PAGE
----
In this study, we evaluated trends and outcomes of allogeneic hematopoietic cell transplantation (HCT) in adults ≥70 years with hematologic malignancies across the United States. Adults ≥70 years with a hematologic malignancy undergoing first allogeneic HCT in the United States between 2000 and 2013 and reported to the Center for International Blood and Marrow Transplant Research were eligible. Transplant utilization and transplant outcomes, including overall survival (OS), progression-free survival (PFS), and transplant-related mortality (TRM) were studied. One thousand one hundred and six patients ≥70 years underwent HCT across 103 transplant centers. The number and proportion of allografts performed in this population rose markedly over the past decade, accounting for 0.1% of transplants in 2000 to 3.85% (N = 298) in 2013. Acute myeloid leukemia and myelodysplastic syndromes represented the most common disease indications. Two-year OS and PFS significantly improved over time (OS: 26% [95% confidence interval (CI), 21% to 33%] in 2000-2007 to 39% [95% CI, 35% to 42%] in 2008-2013, P < .001; PFS: 22% [16% to 28%] in 2000-2007 to 32% [95% CI, 29% to 36%] in 2008-2013, P = .003). Two-year TRM ranged from 33% to 35% and was unchanged over time (P = .54). Multivariable analysis of OS in the modern era of 2008-2013 revealed higher comorbidity by HCT comorbidity index ≥3 (hazard ratio [HR], 1.27; P = .006), umbilical cord blood graft (HR, 1.97; P = .0002), and myeloablative conditioning (HR, 1.61; P = .0002) as adverse factors. Over the past decade, utilization and survival after allogeneic transplant have increased in patients ≥70 years. Select adults ≥70 years with hematologic malignancies should be considered for transplant.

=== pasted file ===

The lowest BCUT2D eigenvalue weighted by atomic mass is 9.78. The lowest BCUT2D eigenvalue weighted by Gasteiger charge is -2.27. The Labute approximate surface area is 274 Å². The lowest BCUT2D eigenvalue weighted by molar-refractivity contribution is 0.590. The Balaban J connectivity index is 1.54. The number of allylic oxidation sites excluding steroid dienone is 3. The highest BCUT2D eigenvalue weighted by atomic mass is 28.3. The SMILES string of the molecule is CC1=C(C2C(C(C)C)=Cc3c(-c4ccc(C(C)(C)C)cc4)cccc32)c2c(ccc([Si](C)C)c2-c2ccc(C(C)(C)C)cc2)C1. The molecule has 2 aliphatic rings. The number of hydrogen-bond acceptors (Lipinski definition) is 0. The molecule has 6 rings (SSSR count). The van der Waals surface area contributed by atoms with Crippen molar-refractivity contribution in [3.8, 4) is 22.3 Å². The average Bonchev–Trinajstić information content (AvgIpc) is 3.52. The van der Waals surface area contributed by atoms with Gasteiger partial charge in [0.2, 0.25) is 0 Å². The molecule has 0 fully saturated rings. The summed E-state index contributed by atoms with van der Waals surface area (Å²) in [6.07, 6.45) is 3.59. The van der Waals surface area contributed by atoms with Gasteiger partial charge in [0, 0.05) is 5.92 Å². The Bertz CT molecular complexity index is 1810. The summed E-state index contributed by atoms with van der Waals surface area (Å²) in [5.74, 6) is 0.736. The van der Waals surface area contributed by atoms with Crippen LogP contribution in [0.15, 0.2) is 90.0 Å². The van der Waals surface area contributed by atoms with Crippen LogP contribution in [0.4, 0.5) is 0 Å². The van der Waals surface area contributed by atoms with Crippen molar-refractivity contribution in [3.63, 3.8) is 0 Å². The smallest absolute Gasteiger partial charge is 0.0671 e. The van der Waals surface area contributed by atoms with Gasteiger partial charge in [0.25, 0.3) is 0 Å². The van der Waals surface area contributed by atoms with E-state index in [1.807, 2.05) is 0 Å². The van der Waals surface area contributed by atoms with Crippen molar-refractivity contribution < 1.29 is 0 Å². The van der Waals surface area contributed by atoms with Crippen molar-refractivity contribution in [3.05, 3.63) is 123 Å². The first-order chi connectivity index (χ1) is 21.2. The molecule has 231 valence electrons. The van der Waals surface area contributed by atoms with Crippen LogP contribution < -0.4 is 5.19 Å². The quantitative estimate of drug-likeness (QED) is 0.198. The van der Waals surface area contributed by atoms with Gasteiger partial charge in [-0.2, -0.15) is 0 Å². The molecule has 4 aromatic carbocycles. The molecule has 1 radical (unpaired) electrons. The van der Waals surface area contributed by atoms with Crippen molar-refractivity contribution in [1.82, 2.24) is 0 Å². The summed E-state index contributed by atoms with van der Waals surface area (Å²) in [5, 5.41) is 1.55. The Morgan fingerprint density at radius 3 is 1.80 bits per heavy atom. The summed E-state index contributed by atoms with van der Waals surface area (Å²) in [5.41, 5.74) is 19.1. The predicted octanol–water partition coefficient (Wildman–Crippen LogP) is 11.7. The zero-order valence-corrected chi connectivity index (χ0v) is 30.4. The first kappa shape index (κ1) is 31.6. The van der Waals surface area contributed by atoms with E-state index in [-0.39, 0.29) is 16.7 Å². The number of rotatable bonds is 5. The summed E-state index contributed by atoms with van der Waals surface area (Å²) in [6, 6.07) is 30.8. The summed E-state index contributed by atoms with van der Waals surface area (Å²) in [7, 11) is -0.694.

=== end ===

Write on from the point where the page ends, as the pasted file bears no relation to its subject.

|Number of pages||9|
|State||Published - Aug 31 2017|
Bibliographical noteFunding Information:
The CIBMTR is supported primarily by National Institutes of Health public health service grant/cooperative agreement 5U24-CA076518 from the National Cancer Institute; the National Heart, Lung, and Blood Institute, and the National Institute of Allergy and Infectious Diseases; grant/cooperative agreement 5U10HL069294 from the National Heart, Lung, and Blood Institute and the National Cancer Institute; contract HHSH250201200016C with Health Resources and Services Administration (US Department of Health and Human Services); grants N00014-15-1-0848 and N00014-16-1-2020 from the Office of Naval Research. This work was also funded by grants from Actinium Pharmaceuticals, Inc.,* Alexion, and Amgen, Inc.*; by an anonymous donation to the Medical College of Wisconsin; by Astellas Pharma US, AstraZeneca, Atara Biotherapeutics, Inc., Be the Match Foundation, Bluebird Bio,
© 2017, American Society of Hematology. All rights reserved.
ASJC Scopus subject areas
- Cell Biology